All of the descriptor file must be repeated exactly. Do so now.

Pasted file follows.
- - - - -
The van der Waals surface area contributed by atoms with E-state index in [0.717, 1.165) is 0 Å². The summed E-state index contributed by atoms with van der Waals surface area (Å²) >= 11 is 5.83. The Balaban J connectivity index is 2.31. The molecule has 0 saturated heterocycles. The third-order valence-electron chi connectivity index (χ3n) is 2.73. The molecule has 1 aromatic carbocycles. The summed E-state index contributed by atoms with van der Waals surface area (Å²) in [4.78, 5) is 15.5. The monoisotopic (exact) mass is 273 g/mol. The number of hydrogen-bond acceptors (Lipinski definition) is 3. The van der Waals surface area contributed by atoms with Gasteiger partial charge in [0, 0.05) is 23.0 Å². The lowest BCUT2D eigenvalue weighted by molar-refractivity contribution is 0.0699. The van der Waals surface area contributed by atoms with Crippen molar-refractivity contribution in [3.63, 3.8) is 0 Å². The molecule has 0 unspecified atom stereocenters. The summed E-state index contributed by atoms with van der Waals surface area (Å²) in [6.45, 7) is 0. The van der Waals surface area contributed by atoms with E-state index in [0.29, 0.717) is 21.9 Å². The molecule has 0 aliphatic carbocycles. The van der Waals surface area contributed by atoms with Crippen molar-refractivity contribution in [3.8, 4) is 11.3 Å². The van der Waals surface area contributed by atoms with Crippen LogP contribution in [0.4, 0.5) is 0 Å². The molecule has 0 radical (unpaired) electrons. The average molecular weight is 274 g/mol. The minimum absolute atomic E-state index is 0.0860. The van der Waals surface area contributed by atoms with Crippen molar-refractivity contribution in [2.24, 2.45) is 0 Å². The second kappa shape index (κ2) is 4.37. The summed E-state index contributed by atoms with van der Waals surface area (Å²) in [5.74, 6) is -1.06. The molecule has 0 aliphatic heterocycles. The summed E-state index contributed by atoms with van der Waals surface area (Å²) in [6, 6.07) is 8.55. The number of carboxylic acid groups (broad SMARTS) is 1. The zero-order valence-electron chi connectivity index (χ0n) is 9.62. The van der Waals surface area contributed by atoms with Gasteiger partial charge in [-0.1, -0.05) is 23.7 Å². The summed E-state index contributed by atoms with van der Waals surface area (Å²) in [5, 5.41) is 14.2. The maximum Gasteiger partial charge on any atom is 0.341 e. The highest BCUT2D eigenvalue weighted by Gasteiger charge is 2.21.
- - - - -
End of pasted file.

The van der Waals surface area contributed by atoms with E-state index in [0.717, 1.165) is 0 Å². The summed E-state index contributed by atoms with van der Waals surface area (Å²) >= 11 is 5.83. The Balaban J connectivity index is 2.31. The molecule has 0 saturated heterocycles. The third-order valence-electron chi connectivity index (χ3n) is 2.73. The molecule has 1 aromatic carbocycles. The summed E-state index contributed by atoms with van der Waals surface area (Å²) in [4.78, 5) is 15.5. The monoisotopic (exact) mass is 273 g/mol. The number of hydrogen-bond acceptors (Lipinski definition) is 3. The van der Waals surface area contributed by atoms with Gasteiger partial charge in [0, 0.05) is 23.0 Å². The lowest BCUT2D eigenvalue weighted by molar-refractivity contribution is 0.0699. The van der Waals surface area contributed by atoms with Crippen molar-refractivity contribution in [3.63, 3.8) is 0 Å². The molecule has 0 unspecified atom stereocenters. The summed E-state index contributed by atoms with van der Waals surface area (Å²) in [6.45, 7) is 0. The van der Waals surface area contributed by atoms with E-state index in [0.29, 0.717) is 21.9 Å². The molecule has 0 aliphatic carbocycles. The van der Waals surface area contributed by atoms with Crippen molar-refractivity contribution in [3.8, 4) is 11.3 Å². The van der Waals surface area contributed by atoms with Crippen LogP contribution in [0.4, 0.5) is 0 Å². The molecule has 0 radical (unpaired) electrons. The average molecular weight is 274 g/mol. The minimum absolute atomic E-state index is 0.0860. The van der Waals surface area contributed by atoms with Crippen molar-refractivity contribution in [2.24, 2.45) is 0 Å². The second kappa shape index (κ2) is 4.37. The summed E-state index contributed by atoms with van der Waals surface area (Å²) in [5.74, 6) is -1.06. The molecule has 0 aliphatic heterocycles. The summed E-state index contributed by atoms with van der Waals surface area (Å²) in [6, 6.07) is 8.55. The number of carboxylic acid groups (broad SMARTS) is 1. The zero-order valence-electron chi connectivity index (χ0n) is 9.62. The van der Waals surface area contributed by atoms with Gasteiger partial charge in [-0.1, -0.05) is 23.7 Å². The summed E-state index contributed by atoms with van der Waals surface area (Å²) in [5, 5.41) is 14.2. The maximum Gasteiger partial charge on any atom is 0.341 e. The highest BCUT2D eigenvalue weighted by Gasteiger charge is 2.21.